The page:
WYSIWYG is an acronym: 'What you see is what you get.' It's of fairly recent origin, perhaps circa 1987-88, and as such1 it pertains to computer use; specifically, viewing items on a screen. It's pronounced 'whizzy-wig.'
Believe it or not, at around that time during the late '80s, what one saw on a computer screen and what one printed out onto paper were radically different. My, how times change.
Who actually first worked on this project is difficult to fathom. Over a period of time several computer programmers and enthusiasts were frustrated that what appeared on a computer monitor and how it printed out were completely different.
Eventually after nearly infinite computer routines were compiled, some particularly mad and caffeinated computer enthusiasts put together a way that allowed users to output onto paper text and images exactly as they appeared on the screen. This eliminated all the tedious spellchecking and copyediting that traditionally went along with producing printed material, and so the phrase 'What you see [on the computer screen] is what you get [on paper]' was born.
Because humans were swamped with such poorly edited copy, this gave rise to a myriad of spellchecking and grammar checking applications, programs that lined up your text just right, code that drew straight lines, and other time-saving routines that generally destroyed an entire industry of graphic artists and fontographers overnight. However, while these applications were striving for the perfect WYSIWYG, inaccuracies generally upset a large number of users expecting exactness and perfection in their documents.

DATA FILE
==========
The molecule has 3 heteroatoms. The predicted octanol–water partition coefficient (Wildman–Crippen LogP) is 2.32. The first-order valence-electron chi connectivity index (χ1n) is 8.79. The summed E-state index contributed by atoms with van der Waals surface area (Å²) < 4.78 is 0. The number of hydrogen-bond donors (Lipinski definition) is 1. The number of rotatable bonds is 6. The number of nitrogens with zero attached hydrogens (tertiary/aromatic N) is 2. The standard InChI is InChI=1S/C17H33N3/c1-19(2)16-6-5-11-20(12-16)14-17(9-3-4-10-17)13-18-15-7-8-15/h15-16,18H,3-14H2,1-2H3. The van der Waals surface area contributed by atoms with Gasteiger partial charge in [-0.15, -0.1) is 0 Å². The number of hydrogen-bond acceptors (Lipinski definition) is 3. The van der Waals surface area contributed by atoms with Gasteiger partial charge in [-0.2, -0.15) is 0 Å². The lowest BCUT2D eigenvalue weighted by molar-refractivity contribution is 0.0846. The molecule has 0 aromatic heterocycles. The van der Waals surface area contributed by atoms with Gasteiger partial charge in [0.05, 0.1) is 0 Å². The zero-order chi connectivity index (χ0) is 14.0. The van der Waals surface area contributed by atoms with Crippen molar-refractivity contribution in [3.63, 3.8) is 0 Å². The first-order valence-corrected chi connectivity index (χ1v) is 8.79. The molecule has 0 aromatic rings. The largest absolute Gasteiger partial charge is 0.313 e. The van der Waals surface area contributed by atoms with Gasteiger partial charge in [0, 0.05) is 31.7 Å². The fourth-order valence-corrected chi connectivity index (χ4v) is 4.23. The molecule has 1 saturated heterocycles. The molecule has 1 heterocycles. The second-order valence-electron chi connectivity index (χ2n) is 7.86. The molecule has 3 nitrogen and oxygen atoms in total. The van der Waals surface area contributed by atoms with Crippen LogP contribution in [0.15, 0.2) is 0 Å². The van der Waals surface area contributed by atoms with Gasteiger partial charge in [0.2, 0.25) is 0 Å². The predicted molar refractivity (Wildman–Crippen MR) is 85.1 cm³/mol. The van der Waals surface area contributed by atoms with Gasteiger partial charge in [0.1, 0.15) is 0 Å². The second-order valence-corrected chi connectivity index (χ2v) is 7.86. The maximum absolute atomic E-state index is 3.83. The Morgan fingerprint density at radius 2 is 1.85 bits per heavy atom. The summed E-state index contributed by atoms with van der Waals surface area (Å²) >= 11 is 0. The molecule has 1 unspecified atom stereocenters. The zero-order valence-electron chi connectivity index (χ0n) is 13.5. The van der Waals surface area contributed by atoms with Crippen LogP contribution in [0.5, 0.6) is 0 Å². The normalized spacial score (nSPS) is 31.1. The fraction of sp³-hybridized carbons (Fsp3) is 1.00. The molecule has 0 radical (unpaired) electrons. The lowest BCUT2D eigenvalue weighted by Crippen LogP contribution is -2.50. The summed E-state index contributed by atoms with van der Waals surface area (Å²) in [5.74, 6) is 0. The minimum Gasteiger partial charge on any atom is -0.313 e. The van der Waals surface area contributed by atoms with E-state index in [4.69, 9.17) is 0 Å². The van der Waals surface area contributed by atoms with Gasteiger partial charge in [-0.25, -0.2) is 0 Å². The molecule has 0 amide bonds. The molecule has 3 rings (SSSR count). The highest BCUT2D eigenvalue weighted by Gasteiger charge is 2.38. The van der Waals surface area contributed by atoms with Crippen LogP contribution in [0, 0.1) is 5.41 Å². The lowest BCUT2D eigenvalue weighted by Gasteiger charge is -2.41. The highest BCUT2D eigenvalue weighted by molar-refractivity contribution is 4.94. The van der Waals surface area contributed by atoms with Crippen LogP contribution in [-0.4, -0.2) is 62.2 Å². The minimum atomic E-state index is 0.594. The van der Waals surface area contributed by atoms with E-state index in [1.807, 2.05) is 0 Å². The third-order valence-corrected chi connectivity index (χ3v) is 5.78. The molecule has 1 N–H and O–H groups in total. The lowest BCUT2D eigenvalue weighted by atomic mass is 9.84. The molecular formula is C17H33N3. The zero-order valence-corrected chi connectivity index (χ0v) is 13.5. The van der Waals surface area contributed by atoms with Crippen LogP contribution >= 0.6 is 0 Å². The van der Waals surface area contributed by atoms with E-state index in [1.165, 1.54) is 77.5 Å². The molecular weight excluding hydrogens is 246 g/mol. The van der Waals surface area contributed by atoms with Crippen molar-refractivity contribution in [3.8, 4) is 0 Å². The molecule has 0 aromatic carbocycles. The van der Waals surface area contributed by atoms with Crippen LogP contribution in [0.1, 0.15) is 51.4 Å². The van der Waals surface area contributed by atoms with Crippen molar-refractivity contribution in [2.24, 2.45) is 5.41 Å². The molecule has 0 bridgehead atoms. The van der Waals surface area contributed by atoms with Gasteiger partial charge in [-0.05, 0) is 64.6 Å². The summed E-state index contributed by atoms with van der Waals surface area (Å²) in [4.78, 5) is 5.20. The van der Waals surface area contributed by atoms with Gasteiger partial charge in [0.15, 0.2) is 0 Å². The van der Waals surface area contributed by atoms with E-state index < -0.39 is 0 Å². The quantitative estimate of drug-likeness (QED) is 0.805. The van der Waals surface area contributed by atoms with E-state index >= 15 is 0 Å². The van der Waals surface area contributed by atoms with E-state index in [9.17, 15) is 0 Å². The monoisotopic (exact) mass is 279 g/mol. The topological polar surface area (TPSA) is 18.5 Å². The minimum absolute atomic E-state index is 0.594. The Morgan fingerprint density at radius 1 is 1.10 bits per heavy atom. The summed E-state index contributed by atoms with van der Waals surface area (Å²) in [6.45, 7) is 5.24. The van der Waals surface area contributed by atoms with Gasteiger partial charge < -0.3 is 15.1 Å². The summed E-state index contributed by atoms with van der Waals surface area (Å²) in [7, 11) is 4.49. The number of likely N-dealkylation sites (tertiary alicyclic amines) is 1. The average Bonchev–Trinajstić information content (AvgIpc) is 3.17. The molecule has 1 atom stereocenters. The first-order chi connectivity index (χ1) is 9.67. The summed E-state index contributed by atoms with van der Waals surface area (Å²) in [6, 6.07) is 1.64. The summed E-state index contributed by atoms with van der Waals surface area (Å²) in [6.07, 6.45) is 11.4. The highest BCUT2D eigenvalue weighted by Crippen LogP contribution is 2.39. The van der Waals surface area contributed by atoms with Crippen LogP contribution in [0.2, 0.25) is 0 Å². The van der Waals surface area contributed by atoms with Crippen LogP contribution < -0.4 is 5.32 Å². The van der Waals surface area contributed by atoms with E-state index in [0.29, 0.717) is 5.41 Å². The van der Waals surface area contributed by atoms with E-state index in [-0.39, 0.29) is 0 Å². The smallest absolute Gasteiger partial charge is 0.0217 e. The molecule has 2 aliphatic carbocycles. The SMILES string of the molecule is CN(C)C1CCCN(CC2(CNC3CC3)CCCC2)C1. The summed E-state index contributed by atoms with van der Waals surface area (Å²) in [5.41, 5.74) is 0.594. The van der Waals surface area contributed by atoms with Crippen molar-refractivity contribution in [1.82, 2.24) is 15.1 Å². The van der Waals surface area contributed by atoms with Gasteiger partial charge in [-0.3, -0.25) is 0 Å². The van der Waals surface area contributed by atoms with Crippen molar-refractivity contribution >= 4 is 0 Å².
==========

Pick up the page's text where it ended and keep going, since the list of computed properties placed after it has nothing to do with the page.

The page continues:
This gave birth to yet two new acronyms:
- The first, WYSISBNRMOLWYG ('What You See Is Somewhat, But Not Really, More Or Less, What You Get'), is used mainly by programmers attempting to justify shoddy code written at three in the morning before the deadline.
- WYSIAG, is typically used by printhouses having to reformat and re-edit incoming documents before they're printed in mass quantities: 'What You See Is A Gorilla.'